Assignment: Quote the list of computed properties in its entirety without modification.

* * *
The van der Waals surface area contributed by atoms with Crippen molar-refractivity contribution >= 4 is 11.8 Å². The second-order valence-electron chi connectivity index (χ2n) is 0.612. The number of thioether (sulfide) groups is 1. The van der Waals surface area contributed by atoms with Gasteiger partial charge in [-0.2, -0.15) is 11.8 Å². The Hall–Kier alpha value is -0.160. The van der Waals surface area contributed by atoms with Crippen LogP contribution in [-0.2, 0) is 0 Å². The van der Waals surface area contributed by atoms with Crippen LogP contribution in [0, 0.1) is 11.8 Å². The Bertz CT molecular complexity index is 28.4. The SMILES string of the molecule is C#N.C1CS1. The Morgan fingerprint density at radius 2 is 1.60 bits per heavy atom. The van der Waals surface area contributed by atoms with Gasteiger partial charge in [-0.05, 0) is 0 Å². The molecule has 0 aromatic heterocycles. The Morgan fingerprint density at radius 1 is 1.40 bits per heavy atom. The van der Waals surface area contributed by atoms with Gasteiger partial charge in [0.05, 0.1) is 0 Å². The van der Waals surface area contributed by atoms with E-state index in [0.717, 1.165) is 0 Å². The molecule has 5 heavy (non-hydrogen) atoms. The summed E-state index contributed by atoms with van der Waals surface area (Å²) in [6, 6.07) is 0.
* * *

The van der Waals surface area contributed by atoms with Crippen molar-refractivity contribution >= 4 is 11.8 Å². The second-order valence-electron chi connectivity index (χ2n) is 0.612. The number of thioether (sulfide) groups is 1. The van der Waals surface area contributed by atoms with Gasteiger partial charge in [-0.2, -0.15) is 11.8 Å². The Hall–Kier alpha value is -0.160. The van der Waals surface area contributed by atoms with Crippen LogP contribution in [-0.2, 0) is 0 Å². The van der Waals surface area contributed by atoms with Crippen LogP contribution in [0, 0.1) is 11.8 Å². The Bertz CT molecular complexity index is 28.4. The SMILES string of the molecule is C#N.C1CS1. The Morgan fingerprint density at radius 2 is 1.60 bits per heavy atom. The van der Waals surface area contributed by atoms with Gasteiger partial charge in [-0.05, 0) is 0 Å². The molecule has 0 aromatic heterocycles. The Morgan fingerprint density at radius 1 is 1.40 bits per heavy atom. The van der Waals surface area contributed by atoms with Gasteiger partial charge in [0.05, 0.1) is 0 Å². The van der Waals surface area contributed by atoms with E-state index in [0.717, 1.165) is 0 Å². The molecule has 5 heavy (non-hydrogen) atoms. The summed E-state index contributed by atoms with van der Waals surface area (Å²) in [6, 6.07) is 0.